TV 'With the Vampire': Anne Rice classic makes its way to AMC

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Dana Simpson / TV Media
Jacob Anderson and Kalyne Coleman in “Interview with the Vampire”

Jacob Anderson and Kalyne Coleman in “Interview with the Vampire”

While vampires, true to their nature, never really died off in popular culture, TV and film trends as of late point to somewhat of a resurgence of the genre. Though this can perhaps be linked to feelings of uncertainty and viral infection amid the pandemic, AMC's newest series was in the works long before the COVID-19 outbreak of 2020.

Based on Anne Rice's 1976 novel of the same name, the eight-episode series "Interview With the Vampire" makes its television debut Sunday, Oct. 2, on AMC and AMC .

The first instalment in Rice's Vampire Chronicles book series, "Interview with the Vampire," perhaps best known for its 1994 film adaptation starring Brad Pitt ("Fight Club," 1999), Tom Cruise ("Top Gun," 1986) and Kirsten Dunst ("Marie Antoinette," 2006), follows a misfit family of vampires living largely in New Orleans. The plot is driven forward by the titular interview, conducted by a journalist (Christian Slater, "Mr. Robot" in the film) and chronicling the details of Louis' (Pitt in the film) second life, from the moments just before he became a vampire up to the present day.

While AMC's new series seems to hold rather true to both the book and the film, "present day" in the TV version will be 2022 (not the '70s or '90s of other versions) and thus is subject to weave new, more modern elements in amid the plot.

In this iteration, Slater's role as journalist Daniel Molloy is taken on by Eric Bogosian, who lends the same fast-talking, no-nonsense attitude to his vocation as he does to his character, politician Gil Eavis, in the HBO super hit "Succession."

The leading roles, meanwhile, are filled in the AMC series by a couple of familiar faces: one from "Game of Thrones" and the other from "The Astronaut Wives Club."

Jacob Anderson, who played Grey Worm in HBO's George R.R. Martin fantasy series, takes on the role of distressed vampire Louis, while Sam Reid, best known for his role as John Glenn in ABC's 2015 historical space drama, assumes the role of Louis' sire Lestat (played by Cruise in the film).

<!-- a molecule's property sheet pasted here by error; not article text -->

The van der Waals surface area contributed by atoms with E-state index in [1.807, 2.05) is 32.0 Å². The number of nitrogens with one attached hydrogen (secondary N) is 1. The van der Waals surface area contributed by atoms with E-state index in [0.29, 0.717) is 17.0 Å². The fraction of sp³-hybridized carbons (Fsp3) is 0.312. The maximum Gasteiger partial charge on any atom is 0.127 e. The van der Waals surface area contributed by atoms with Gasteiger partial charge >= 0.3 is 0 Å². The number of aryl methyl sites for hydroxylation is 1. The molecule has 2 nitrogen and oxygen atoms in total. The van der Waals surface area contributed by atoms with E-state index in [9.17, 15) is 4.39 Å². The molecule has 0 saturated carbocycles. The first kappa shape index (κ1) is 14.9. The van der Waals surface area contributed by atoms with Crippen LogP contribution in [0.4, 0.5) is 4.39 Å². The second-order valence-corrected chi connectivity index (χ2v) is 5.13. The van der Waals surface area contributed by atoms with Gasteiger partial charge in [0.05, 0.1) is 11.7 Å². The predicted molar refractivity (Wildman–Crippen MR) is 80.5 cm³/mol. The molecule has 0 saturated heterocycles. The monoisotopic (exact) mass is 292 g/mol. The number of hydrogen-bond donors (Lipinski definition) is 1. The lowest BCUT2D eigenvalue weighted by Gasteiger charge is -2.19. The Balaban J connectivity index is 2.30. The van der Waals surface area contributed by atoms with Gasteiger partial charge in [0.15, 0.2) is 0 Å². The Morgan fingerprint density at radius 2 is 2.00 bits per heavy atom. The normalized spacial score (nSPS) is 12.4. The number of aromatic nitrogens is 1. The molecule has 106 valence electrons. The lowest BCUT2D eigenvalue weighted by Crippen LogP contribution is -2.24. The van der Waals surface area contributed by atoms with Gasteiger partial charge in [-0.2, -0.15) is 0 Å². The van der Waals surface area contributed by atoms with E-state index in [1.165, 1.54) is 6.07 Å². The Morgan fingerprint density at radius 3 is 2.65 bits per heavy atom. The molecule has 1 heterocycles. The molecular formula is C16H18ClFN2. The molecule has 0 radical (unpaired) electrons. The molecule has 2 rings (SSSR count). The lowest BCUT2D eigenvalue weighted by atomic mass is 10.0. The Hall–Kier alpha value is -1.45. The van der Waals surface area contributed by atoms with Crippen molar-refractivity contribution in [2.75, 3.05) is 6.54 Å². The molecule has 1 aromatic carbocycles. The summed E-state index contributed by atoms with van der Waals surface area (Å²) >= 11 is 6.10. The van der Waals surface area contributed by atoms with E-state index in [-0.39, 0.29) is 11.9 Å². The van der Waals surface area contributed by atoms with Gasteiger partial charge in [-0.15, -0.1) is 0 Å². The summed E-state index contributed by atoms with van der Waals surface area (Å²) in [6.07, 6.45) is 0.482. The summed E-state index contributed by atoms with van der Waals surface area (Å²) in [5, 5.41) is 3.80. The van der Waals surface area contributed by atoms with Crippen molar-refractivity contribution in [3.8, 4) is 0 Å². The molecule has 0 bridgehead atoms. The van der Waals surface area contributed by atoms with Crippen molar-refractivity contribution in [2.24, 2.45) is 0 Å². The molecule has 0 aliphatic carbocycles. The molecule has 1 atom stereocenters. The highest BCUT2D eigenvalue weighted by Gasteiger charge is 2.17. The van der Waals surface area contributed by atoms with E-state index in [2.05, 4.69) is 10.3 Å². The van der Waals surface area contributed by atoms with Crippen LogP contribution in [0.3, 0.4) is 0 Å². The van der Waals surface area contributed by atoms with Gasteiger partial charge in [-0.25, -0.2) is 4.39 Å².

The series follows the same plot as the film, but given its more drawn-out structure, allows for a more detailed exploration of Louis' life as laid out in the novel. One of these expansions is the inclusion of Louis' younger sister, Grace (played by relative newcomer Kalyne Coleman, "Dog Bite," 2021). Described as a calm and commanding presence, Grace has the strength to support her brother through his tumultuous new existence.

Because, as fans of either existing iteration will already know, Louis is tormented by the insatiable bloodlust of his kind. Miserable after the death of his wife and young son, human Louis is stalked by an unpredictable creature of the night. When Louis begins to feel as though he cannot go on living, his night stalker, Lestat, offers him a choice: either die and be rid of his torment or drink Lestat's blood and be turned into a vampire so he may go on living in another form.

Bailey Bass in “Interview with the Vampire”

Bailey Bass in “Interview with the Vampire”

Eventually choosing the latter, Louis is soon forced to confront the nuances of his condition. For a while, he spends time feeding on small creatures — unable to bring himself to commit murder — until he finally gives in and drains a young girl who has just lost her mother and is bearing familiar grief.

Claudia, the young girl in question (played by Dunst in the film), is portrayed by relative newcomer Bailey Bass in the series.

Bass, whose previous credits include "Moon and Sun" (2014), "The Jenkins Family Christmas" (2021) and a 2020 episode of "Law & Order: Special Victims Unit," has a number of projects coming down the pipe, from the next three Avatar films to "At That Age," a TV series currently in pre-production, according to IMDb.

From the trailer, Claudia's role also appears to have evolved from the film, hinting at a possible romance with Lestat after she has assumed her vampiric form and lived as an undead tween for several hundred years. While five years old in the novel and played by 10-year-old Dunst in the film, Bass's Claudia is still a girl, though on the cusp of becoming a young woman.

"It was very important for us to shoot in New Orleans, where child labor laws say your actor can only work so many hours," showrunner Rolin Jones ("Weeds") said of the change. "We decided to make her trapped in all the chemical excitements of puberty, and we put our Claudia at 14."

While this certainly isn't the only change to the Vampire Chronicles canon, anyone worried about the integrity of the source material should rest fairly easily knowing author Rice and her son, Christopher Rice, are attached to the series as executive producers. (The pair also collaborated on a 2017 novel called "Ramses the Damned: The Passion of Cleopatra.")

Other changes include the nature of Lestat and Louis' occupations — they now own brothels instead of plantations — and the influence of modern technology on their un-lives. The interview itself will also likely touch on shifting journalistic standards.

Whether you're new to the saga or a diehard fan, there is plenty to love about AMC's new adaptation of Rice's beloved series. After all, the author did write, "The world changes, we do not, therein lies the irony that kills us."

Experience this changing world through the eyes of the undead when "Interview With the Vampire" premieres Sunday, Oct. 2, on AMC and AMC .